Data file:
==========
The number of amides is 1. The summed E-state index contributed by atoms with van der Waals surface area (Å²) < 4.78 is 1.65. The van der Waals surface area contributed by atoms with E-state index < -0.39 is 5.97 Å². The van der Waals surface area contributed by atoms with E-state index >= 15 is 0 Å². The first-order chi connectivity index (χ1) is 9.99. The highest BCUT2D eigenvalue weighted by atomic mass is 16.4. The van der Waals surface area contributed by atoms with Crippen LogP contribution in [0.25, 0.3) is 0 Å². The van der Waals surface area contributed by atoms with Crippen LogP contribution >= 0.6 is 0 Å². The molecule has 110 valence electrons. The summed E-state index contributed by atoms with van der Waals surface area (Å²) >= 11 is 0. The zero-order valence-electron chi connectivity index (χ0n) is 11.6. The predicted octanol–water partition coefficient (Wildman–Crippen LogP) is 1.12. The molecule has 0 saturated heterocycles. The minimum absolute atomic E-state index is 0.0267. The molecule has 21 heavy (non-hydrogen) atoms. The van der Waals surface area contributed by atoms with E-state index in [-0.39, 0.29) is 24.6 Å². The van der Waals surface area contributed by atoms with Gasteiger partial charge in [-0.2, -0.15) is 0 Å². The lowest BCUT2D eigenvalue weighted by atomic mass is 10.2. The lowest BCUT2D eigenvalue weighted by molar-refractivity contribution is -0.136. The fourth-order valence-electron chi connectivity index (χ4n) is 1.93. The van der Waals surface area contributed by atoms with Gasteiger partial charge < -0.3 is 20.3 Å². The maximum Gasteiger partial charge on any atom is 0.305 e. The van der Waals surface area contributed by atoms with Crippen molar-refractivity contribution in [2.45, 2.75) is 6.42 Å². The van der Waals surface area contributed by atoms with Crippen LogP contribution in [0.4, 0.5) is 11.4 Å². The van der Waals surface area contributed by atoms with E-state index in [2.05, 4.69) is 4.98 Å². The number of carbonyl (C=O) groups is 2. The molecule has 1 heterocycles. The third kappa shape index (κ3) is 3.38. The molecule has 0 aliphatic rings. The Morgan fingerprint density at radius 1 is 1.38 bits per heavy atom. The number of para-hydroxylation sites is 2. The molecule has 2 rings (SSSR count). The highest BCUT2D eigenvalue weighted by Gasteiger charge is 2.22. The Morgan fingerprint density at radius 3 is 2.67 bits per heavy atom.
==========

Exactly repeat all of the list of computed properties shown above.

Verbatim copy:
The number of amides is 1. The summed E-state index contributed by atoms with van der Waals surface area (Å²) < 4.78 is 1.65. The van der Waals surface area contributed by atoms with E-state index < -0.39 is 5.97 Å². The van der Waals surface area contributed by atoms with E-state index >= 15 is 0 Å². The first-order chi connectivity index (χ1) is 9.99. The highest BCUT2D eigenvalue weighted by atomic mass is 16.4. The van der Waals surface area contributed by atoms with Crippen LogP contribution in [0.25, 0.3) is 0 Å². The van der Waals surface area contributed by atoms with Crippen LogP contribution >= 0.6 is 0 Å². The molecule has 110 valence electrons. The summed E-state index contributed by atoms with van der Waals surface area (Å²) >= 11 is 0. The zero-order valence-electron chi connectivity index (χ0n) is 11.6. The predicted octanol–water partition coefficient (Wildman–Crippen LogP) is 1.12. The molecule has 0 saturated heterocycles. The minimum absolute atomic E-state index is 0.0267. The molecule has 21 heavy (non-hydrogen) atoms. The van der Waals surface area contributed by atoms with E-state index in [-0.39, 0.29) is 24.6 Å². The van der Waals surface area contributed by atoms with Gasteiger partial charge in [-0.2, -0.15) is 0 Å². The lowest BCUT2D eigenvalue weighted by atomic mass is 10.2. The lowest BCUT2D eigenvalue weighted by molar-refractivity contribution is -0.136. The fourth-order valence-electron chi connectivity index (χ4n) is 1.93. The van der Waals surface area contributed by atoms with Gasteiger partial charge < -0.3 is 20.3 Å². The maximum Gasteiger partial charge on any atom is 0.305 e. The van der Waals surface area contributed by atoms with Crippen molar-refractivity contribution in [2.45, 2.75) is 6.42 Å². The van der Waals surface area contributed by atoms with Crippen LogP contribution in [0.4, 0.5) is 11.4 Å². The van der Waals surface area contributed by atoms with E-state index in [2.05, 4.69) is 4.98 Å². The number of carbonyl (C=O) groups is 2. The molecule has 1 heterocycles. The third kappa shape index (κ3) is 3.38. The molecule has 0 aliphatic rings. The Morgan fingerprint density at radius 1 is 1.38 bits per heavy atom. The number of para-hydroxylation sites is 2. The molecule has 2 rings (SSSR count). The highest BCUT2D eigenvalue weighted by Gasteiger charge is 2.22. The Morgan fingerprint density at radius 3 is 2.67 bits per heavy atom.